Step into your power: Running for local office

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Step into your power: Running for local office

Categories: Advocacy, News, Racial Justice

Is it your time?

The YWCA Northeast Kansas Advocacy Committee believes in the importance of local elections, and is working to support more women and people of color running for local office. The candidate filing deadline for local elections – including city council and school board – is just around the corner on June 1. Advocacy Chair Alisha Saucedo and her fellow committee members have submitted an Op-Ed to the Topeka Capital Journal, highlighting the need for more women and people of color in local office, and other steps that local citizens can take to eliminate racism and empower women through the civic process.

Read the submitted letter:

“Institutional racism and white privilege exist. It is time, actually, past time, that these are discussed and understood, and that we undertake the necessary work of learning about our history which has been incomplete. What we do now is important. One way to move forward is to empower women and strengthen communities by increasing the gender diversity of our city councils and school boards. Gender diversity improves public trust.

Alisha Saucedo, Advocacy Chair

This past year definitely has shown us how important local government is to our daily lives. The COVID-19 pandemic, law enforcement, and racial justice movement remind us of the importance of having local governments (i.e., county commissions, city councils, school boards, as well as civic boards and commissions) that are truly representative of all voices in our communities.

At YWCA Northeast Kansas, we believe equitable representation of women, LGBTQIA+ individuals, and minorities within the Topeka community is a necessary step towards a future free from racism, sexism, and all forms of oppression.  We would like to encourage citizens of this community to step into their power and consider running for office in an effort to normalize the underrepresented in positions of influence within the Topeka area.  You may find information on how to register as a candidate at: and  The deadline for submission is June 01, 2021 at noon.  Please consider your role as a catalyst for positive change within this community, where women, children, and people of color are seen as equal, powerful, and unstoppable.”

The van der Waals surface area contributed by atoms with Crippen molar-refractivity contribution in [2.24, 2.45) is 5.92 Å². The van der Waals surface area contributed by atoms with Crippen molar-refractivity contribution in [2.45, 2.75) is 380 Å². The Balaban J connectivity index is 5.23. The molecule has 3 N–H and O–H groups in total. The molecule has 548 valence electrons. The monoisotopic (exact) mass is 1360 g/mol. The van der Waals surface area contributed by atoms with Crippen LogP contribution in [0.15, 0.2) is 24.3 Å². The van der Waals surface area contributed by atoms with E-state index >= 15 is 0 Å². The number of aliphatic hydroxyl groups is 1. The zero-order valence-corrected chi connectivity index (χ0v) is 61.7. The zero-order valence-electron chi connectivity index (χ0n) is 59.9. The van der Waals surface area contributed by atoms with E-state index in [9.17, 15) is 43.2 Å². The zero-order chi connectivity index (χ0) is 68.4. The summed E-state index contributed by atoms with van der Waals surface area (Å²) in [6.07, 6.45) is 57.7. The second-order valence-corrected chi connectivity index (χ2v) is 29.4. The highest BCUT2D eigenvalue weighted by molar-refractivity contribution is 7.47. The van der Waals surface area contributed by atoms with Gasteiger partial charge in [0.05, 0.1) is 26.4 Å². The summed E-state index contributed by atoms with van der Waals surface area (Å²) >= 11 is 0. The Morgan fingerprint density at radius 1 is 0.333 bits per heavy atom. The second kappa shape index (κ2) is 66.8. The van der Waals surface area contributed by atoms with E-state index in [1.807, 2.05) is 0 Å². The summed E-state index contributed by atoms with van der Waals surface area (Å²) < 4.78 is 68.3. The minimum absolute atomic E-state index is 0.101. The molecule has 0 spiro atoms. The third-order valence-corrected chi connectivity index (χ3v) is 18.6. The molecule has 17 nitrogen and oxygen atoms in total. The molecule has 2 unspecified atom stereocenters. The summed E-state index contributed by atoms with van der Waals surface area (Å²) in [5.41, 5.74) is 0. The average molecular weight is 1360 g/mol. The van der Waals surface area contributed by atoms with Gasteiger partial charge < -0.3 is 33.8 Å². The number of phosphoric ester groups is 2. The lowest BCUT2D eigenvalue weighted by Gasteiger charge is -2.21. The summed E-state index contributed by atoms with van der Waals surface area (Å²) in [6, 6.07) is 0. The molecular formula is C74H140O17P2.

–Alisha Saucedo, on behalf of the YWCA Northeast Kansas Advocacy Committee

Running for Office

If you are considering running for local office, here are some helpful resources to get you started before the June 1 filing deadline.

The mission of YWCA USA partner Vote Run Lead is “to train barrier-breaking women to unleash their political power, run for office, and transform American democracy. Quite simply, we train women to run for office. And win.”



The mission of the League of Kansas Municipalities is “to strengthen and advocate for the interests of the cities of Kansas to advance the general welfare and promote the quality of life of the people who live within our cities.” The League provides guidance, training, and education for public officials. The City Candidates Guide is a free resource for candidates filing to run for office.


“Established by United WE in 2014, the Appointments Project works to empower women and strengthen communities by increasing the gender diversity of civic boards and commissions. Through a landmark study, we identified the barriers causing women to be underrepresented on civic boards and commissions, and we established the Appointments Project to improve the number of women serving.”


The mission of Omni Circle Group is “to unite and strengthen communities by adding value to the personal and professional development of minorities to promote achievement and preparation for global competitiveness.” They offer trainings, professional development, and networking.



Shawnee County Elections Office

Jackson County Election Officer

Wabaunsee County Election Officer

The 2020 elections showed us that every vote matters. It also matters that voters see candidates on their ballot who can truly represent them, their neighborhood, their school district, and their lived experiences. Electing more diverse candidates to local office is a powerful way to strengthen our communities from the inside out. Gender and racial diversity on city councils and school boards can lead to policies in our schools, public services, and courts that empower women and families, and build a stronger Topeka community. Is it your time?